Exposures to lead can increase blood lead levels (BLL). An elevated BLL can cause serious health problems. Most adult lead exposures are due to their work or hobby. Workers can inhale lead dust or fumes or swallow dust while eating, drinking, or smoking. Lead exposure can cause high blood pressure and brain, kidney and reproductive health issues in adults. Symptoms of lead poisoning include headaches, stomach cramps, constipation, muscle/joint pain, trouble sleeping, fatigue, irritability, and loss of sex drive. Most adults with lead poisoning don't look or feel sick.
To calculate an adult exposure dose using default values, you would assume a body weight of 70 kilograms (kg), a water intake rate of 2 liters per day (L/day), and daily exposure: D = (C x IR x EF) / BW D = (35 mg/L x 2 L/day x 1) / 70 kg D = 1 milligrams of chemical per kilogram body weight per day (mg/kg/day). But, the blood levels in American adults these days are down around 1 mg/dL, not 10 mg/dL, unless you work or play in an indoor firing range, where the lead levels in the air are so high that more than half of recreational target shooters have levels over 10 mg/dL or even 25 mg/dL. In fact, even open-air outdoor ranges can be a problem.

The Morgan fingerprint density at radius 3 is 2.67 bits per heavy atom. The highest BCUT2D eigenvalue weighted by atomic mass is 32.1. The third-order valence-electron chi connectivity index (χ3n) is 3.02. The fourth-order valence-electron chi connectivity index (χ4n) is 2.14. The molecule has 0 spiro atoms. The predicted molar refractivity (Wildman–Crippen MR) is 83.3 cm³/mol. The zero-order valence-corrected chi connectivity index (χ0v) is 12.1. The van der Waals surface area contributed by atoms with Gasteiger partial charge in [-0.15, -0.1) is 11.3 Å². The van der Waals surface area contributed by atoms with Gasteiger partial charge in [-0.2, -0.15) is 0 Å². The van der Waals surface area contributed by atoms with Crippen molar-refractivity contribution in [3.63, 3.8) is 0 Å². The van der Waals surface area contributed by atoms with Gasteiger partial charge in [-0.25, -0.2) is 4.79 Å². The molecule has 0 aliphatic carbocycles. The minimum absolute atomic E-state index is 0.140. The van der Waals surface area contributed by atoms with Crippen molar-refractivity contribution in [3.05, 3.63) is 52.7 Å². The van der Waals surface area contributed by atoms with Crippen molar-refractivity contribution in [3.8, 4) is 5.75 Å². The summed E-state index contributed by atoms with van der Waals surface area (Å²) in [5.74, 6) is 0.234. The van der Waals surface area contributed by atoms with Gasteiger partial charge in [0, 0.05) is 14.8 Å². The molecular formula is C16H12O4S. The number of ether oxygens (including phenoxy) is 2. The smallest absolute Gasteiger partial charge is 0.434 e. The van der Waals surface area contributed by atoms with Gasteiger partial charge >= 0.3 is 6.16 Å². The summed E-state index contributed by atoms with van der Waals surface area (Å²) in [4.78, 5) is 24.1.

Adult Blood Lead Epidemiology and Surveillance (ABLES) Lead exposure is an ongoing health problem in U.S. workplaces. NIOSH’s ABLES program examines trends in adult workplace lead exposure to determine where exposures are occurring. Typically, exposure occurs by one of three exposure routes—inhalation, ingestion, or dermal. Inhalation exposure can result from breathing air that is contaminated with particulate matter (e.g., dust), vapors (e.g., volatile or semivolatile contaminants), or aerosols.